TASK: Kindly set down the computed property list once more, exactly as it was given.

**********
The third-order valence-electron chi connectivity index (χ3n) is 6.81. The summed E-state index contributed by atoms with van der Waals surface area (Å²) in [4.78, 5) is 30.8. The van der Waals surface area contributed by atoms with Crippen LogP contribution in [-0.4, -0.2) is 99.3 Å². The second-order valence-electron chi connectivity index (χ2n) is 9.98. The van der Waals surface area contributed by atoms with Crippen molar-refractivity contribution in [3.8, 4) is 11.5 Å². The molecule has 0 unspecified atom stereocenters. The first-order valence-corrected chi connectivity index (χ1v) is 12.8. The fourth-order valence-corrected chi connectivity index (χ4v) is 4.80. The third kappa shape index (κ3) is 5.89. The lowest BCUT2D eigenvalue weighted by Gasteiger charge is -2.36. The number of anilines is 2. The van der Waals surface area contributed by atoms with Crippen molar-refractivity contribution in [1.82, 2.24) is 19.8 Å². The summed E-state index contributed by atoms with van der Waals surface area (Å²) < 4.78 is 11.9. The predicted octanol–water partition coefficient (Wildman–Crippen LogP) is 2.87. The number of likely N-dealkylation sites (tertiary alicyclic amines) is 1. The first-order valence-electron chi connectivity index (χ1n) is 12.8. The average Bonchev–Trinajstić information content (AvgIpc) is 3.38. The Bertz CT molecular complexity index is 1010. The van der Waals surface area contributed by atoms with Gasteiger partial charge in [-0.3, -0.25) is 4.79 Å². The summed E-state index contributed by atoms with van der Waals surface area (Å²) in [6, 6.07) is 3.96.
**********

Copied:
The third-order valence-electron chi connectivity index (χ3n) is 6.81. The summed E-state index contributed by atoms with van der Waals surface area (Å²) in [4.78, 5) is 30.8. The van der Waals surface area contributed by atoms with Crippen LogP contribution in [-0.4, -0.2) is 99.3 Å². The second-order valence-electron chi connectivity index (χ2n) is 9.98. The van der Waals surface area contributed by atoms with Crippen molar-refractivity contribution in [3.8, 4) is 11.5 Å². The molecule has 0 unspecified atom stereocenters. The first-order valence-corrected chi connectivity index (χ1v) is 12.8. The fourth-order valence-corrected chi connectivity index (χ4v) is 4.80. The third kappa shape index (κ3) is 5.89. The lowest BCUT2D eigenvalue weighted by Gasteiger charge is -2.36. The number of anilines is 2. The van der Waals surface area contributed by atoms with Crippen molar-refractivity contribution in [1.82, 2.24) is 19.8 Å². The summed E-state index contributed by atoms with van der Waals surface area (Å²) < 4.78 is 11.9. The predicted octanol–water partition coefficient (Wildman–Crippen LogP) is 2.87. The number of likely N-dealkylation sites (tertiary alicyclic amines) is 1. The first-order valence-electron chi connectivity index (χ1n) is 12.8. The average Bonchev–Trinajstić information content (AvgIpc) is 3.38. The Bertz CT molecular complexity index is 1010. The van der Waals surface area contributed by atoms with Gasteiger partial charge in [-0.3, -0.25) is 4.79 Å². The summed E-state index contributed by atoms with van der Waals surface area (Å²) in [6, 6.07) is 3.96.